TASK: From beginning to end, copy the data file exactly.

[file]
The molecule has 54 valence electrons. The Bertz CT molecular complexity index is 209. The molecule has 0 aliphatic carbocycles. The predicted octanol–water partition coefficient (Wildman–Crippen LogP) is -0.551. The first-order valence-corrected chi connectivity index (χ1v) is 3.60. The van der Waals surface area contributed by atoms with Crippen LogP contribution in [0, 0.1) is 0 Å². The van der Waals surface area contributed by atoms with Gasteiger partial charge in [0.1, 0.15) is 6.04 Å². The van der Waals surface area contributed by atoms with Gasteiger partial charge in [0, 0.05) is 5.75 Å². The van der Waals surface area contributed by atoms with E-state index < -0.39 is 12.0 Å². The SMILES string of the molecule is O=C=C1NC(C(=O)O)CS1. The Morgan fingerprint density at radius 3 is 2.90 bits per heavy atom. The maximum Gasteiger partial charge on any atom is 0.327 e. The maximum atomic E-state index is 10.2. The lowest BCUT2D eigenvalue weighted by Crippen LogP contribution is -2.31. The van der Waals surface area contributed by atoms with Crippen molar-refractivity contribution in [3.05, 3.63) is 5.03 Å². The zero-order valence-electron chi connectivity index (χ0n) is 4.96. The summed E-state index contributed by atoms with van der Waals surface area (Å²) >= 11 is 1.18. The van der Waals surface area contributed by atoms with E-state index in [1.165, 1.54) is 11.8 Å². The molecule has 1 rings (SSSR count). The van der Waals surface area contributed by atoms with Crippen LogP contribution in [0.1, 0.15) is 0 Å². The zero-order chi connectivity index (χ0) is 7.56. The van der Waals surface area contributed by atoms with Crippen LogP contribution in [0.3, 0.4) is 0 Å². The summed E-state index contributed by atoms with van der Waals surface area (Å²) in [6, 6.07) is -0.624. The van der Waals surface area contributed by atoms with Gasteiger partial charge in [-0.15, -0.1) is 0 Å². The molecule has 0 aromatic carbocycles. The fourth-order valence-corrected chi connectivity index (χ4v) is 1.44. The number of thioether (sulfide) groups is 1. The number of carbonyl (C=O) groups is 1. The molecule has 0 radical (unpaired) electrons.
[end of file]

The molecule has 54 valence electrons. The Bertz CT molecular complexity index is 209. The molecule has 0 aliphatic carbocycles. The predicted octanol–water partition coefficient (Wildman–Crippen LogP) is -0.551. The first-order valence-corrected chi connectivity index (χ1v) is 3.60. The van der Waals surface area contributed by atoms with Crippen LogP contribution in [0, 0.1) is 0 Å². The van der Waals surface area contributed by atoms with Gasteiger partial charge in [0.1, 0.15) is 6.04 Å². The van der Waals surface area contributed by atoms with Gasteiger partial charge in [0, 0.05) is 5.75 Å². The van der Waals surface area contributed by atoms with E-state index < -0.39 is 12.0 Å². The SMILES string of the molecule is O=C=C1NC(C(=O)O)CS1. The Morgan fingerprint density at radius 3 is 2.90 bits per heavy atom. The maximum Gasteiger partial charge on any atom is 0.327 e. The maximum atomic E-state index is 10.2. The lowest BCUT2D eigenvalue weighted by Crippen LogP contribution is -2.31. The van der Waals surface area contributed by atoms with Crippen molar-refractivity contribution in [3.05, 3.63) is 5.03 Å². The zero-order valence-electron chi connectivity index (χ0n) is 4.96. The summed E-state index contributed by atoms with van der Waals surface area (Å²) >= 11 is 1.18. The van der Waals surface area contributed by atoms with E-state index in [1.165, 1.54) is 11.8 Å². The molecule has 1 rings (SSSR count). The van der Waals surface area contributed by atoms with Crippen LogP contribution in [0.1, 0.15) is 0 Å². The zero-order chi connectivity index (χ0) is 7.56. The van der Waals surface area contributed by atoms with Crippen LogP contribution in [0.3, 0.4) is 0 Å². The summed E-state index contributed by atoms with van der Waals surface area (Å²) in [6, 6.07) is -0.624. The van der Waals surface area contributed by atoms with Gasteiger partial charge in [-0.15, -0.1) is 0 Å². The molecule has 0 aromatic carbocycles. The fourth-order valence-corrected chi connectivity index (χ4v) is 1.44. The number of thioether (sulfide) groups is 1. The number of carbonyl (C=O) groups is 1. The molecule has 0 radical (unpaired) electrons.